Formation of The United Methodist Church
On April 23, 1968, The United Methodist Church was created when Bishop Reuben H. Mueller, representing The Evangelical United Brethren Church, and Bishop Lloyd C. Wicke of The Methodist Church joined hands at the constituting General Conference in Dallas, Texas. With the words, "Lord of the Church, we are united in Thee, in Thy Church and now in The United Methodist Church," the new denomination was given birth by two churches that had distinguished histories and influential ministries in various parts of the world.
Theological traditions steeped in the Protestant Reformation and Wesleyanism, similar ecclesiastical structures, and relationships that dated back almost two hundred years facilitated the union. In the Evangelical United Brethren heritage, for example, Philip William Otterbein, the principal founder of the United Brethren in Christ, assisted in the ordination of Francis Asbury to the superintendency of American Methodist work. Jacob Albright, through whose religious experience and leadership the Evangelical Association was begun, was nurtured in a Methodist class meeting following his conversion.
Read more about the history of The United Methodist Church by year:
The early days of The United Methodist Church in the U.S., began with the Wesley's missionary journey to America, and grew under Francis Asbury. Read More
Revival and Growth (1817–1843)
The Second Great Awakening was the dominant religious development among Protestants in America in the first half of the nineteenth century. Through revivals and camp meetings sinners were brought to an experience of conversion. Circuit riding preachers and lay pastors knit them into a connection. Read More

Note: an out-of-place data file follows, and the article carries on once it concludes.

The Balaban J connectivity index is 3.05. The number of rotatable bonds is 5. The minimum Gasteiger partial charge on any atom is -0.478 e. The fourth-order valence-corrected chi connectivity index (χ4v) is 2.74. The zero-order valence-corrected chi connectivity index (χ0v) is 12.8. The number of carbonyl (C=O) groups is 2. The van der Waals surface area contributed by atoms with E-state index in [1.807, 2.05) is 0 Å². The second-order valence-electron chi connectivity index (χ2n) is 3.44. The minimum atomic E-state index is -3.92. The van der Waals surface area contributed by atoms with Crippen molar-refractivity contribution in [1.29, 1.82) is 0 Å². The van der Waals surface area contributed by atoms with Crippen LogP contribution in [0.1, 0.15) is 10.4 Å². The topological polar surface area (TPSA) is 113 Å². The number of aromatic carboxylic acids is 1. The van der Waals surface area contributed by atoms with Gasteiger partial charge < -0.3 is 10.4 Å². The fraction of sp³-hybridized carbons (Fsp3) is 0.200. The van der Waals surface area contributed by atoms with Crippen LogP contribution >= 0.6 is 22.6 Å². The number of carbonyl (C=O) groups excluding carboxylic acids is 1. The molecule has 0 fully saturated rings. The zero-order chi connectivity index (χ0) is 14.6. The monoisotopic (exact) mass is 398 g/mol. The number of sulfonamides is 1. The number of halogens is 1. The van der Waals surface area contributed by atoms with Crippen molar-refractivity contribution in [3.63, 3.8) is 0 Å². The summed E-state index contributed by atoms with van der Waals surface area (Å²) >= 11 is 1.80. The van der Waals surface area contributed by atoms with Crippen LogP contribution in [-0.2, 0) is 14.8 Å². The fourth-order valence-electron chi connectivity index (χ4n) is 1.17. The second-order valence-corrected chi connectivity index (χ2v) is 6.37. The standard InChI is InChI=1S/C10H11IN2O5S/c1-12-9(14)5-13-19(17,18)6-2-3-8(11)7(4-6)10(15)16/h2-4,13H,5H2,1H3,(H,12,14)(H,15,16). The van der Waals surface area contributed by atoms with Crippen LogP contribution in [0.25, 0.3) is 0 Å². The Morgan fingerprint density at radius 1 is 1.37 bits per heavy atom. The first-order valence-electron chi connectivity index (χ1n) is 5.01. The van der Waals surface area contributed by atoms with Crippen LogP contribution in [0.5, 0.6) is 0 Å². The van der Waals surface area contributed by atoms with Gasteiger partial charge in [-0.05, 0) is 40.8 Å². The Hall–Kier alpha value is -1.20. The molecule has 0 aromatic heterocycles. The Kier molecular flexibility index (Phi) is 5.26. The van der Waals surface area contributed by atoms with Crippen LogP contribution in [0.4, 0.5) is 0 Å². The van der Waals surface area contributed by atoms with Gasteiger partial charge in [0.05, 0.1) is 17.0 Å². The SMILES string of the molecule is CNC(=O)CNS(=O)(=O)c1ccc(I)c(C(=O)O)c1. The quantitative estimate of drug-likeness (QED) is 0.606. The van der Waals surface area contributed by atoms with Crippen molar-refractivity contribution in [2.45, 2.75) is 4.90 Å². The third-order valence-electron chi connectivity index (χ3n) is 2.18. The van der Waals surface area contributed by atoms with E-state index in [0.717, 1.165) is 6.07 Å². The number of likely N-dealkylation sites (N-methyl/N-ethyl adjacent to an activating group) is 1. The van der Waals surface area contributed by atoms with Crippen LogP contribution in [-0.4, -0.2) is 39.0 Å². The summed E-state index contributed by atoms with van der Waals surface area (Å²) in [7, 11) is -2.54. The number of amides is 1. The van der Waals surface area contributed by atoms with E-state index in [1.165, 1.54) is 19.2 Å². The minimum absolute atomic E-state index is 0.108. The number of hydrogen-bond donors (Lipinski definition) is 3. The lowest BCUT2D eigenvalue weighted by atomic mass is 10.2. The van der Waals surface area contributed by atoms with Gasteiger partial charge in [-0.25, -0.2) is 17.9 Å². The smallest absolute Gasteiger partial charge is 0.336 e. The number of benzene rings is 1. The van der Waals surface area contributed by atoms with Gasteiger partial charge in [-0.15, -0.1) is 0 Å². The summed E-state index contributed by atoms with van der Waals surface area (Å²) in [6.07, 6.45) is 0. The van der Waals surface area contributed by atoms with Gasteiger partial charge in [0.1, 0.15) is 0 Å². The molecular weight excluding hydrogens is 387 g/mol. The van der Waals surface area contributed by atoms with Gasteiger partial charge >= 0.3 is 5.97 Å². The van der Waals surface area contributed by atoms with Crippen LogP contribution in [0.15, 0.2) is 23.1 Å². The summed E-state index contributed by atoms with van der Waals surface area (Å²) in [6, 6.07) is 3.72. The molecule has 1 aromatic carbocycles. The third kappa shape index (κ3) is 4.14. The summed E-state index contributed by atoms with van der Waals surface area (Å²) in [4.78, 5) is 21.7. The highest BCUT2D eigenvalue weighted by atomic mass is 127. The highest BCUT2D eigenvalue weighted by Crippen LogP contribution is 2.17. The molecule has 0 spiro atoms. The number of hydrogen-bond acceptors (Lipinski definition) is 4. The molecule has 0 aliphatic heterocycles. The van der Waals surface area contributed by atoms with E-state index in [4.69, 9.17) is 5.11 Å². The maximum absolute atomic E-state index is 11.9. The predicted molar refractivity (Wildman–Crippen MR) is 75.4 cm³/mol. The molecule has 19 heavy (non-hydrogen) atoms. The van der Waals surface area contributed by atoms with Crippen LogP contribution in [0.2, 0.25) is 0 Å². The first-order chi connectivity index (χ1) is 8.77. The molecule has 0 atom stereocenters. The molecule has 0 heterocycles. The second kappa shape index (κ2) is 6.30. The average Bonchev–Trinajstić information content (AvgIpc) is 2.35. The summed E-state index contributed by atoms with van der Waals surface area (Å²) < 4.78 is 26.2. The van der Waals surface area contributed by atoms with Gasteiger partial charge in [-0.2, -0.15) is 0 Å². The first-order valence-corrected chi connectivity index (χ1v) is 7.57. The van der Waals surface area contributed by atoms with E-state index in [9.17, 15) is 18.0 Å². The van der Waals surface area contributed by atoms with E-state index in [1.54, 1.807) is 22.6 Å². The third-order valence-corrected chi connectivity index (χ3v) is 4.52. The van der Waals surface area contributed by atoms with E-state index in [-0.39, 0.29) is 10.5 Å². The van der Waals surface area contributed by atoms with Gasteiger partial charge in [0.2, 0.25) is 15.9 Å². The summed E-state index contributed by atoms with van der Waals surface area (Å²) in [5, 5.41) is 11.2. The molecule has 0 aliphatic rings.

The Slavery Question and Civil War (1844–1865)
John Wesley was an ardent opponent of slavery. Many of the leaders of early American Methodism shared his hatred for this form of human bondage. The United Brethren in Christ took a strong stand against slavery, as church members could not sell a slave, and by 1837 ruled that slave owners could not continue as members. As the nineteenth century progressed, it became apparent that tensions were deepening in Methodism over the slavery question. Read More
Reconstruction, Prosperity, and New Issues (1866–1913)
The Civil War dealt an especially harsh blow to The Methodist Episcopal Church, South. Its membership fell to two-thirds its pre-war strength. Many of its churches lay in ruins or were seriously damaged. Read More
World War and More Change (1914–1939)
In the years immediately prior to World War I, there was much sympathy in the churches for negotiation and arbitration as visible alternatives to international armed conflict. Many church members and clergy openly professed pacifism. Read More
Movement Toward Union (1940–1967)
Although Methodists, Evangelicals, and United Brethren each had published strong statements condemning war and advocating peaceful reconciliation among the nations, the strength of their positions was largely lost with American involvement in the hostilities of World War II. Read More